behaviour) when exposed to a cue, a new instruction is likely to be
replicated, i.e social learning. One task for memetics is to understand
which cue's we are hardwired to attend to - this is where I think EP and
memetics have something useful to say to each other.

> ndividuals really 'imitate' each other in that most collective of cultural
> functions - language? If so then all our e-mails would be exactly the same
> (with a few random errors in translation thrown in to give a semblance of
> variety).

No, the whole point about culture is that there are many diverse cultural
repertoires out there, which when they interact produce new relationships
between cue and behaviour.
> Imitation does not allow for the evolution of the cultural system and the
> necessity of change and requisite variety.

No, imitation (replication) is a necessary but not sufficient condition for

> It is no surprise to me that
> many of the research areas referred to on this list as relevant to
> memetics (cultural evolution?) centre on animal communication and social
> structure or the behaviour in the infant/parent relation. This kind of
> analog communication may well suffice to describe these relatively closed
> social systems, but there is no way that it will allow us to explain the
> complex evolving structures of human society where communication involves
> digital processes and the selection- combination of discrete units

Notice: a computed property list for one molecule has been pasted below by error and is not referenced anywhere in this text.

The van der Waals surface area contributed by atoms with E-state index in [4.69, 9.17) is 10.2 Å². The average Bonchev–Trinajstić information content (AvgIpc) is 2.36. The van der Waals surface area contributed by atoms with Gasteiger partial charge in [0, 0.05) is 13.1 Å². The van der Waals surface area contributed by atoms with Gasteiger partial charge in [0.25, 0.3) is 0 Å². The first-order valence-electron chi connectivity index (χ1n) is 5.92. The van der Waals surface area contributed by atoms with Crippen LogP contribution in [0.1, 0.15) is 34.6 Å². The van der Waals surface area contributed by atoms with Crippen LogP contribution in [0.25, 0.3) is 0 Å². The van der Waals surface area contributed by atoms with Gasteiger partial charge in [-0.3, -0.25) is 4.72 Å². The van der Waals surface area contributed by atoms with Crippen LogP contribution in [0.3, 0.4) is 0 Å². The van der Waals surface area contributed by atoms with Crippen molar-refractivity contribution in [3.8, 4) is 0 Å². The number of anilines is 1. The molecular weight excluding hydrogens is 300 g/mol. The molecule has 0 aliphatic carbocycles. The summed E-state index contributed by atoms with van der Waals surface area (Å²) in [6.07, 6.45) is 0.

> (memes).

Don't mistake a failure of imagination for an insight into necessity.
Perhaps "There is no way" but we are chipping away at the awe-inspiring
edifice of culture, and one day I think we will be able to explain some of
it using the evolutionary loop of replication, variation and selection. I
hope that my work on imitative suicides and imitative sociopathic behaviour
from an evolutionary perspective might allow for insights understanding,
explanation and prediction, not afforded by other perspectives.

>These are processes which allow the maintenance of the structure
> of the system while generating requisite variety, change and evolution. We
> would really have to stretch the current definition of 'imitation'; to
> breaking point to get it to operate as a digital process.

Nope, they have the same problem in evolutionary biology, it can be obviated
by using large samples, (ie all this macro-memetic stuff I harp on about in
the Memetic Suicide Paper)

Selection - combination is intimately linked
> to the symbolic function - the representation, modelling or mapping of the
> organism's environment and the adaptation of behaviour to suit which would
> seem to be a primary function of human communication and ultimately of
> course human culture. (The environment of a cultural system is other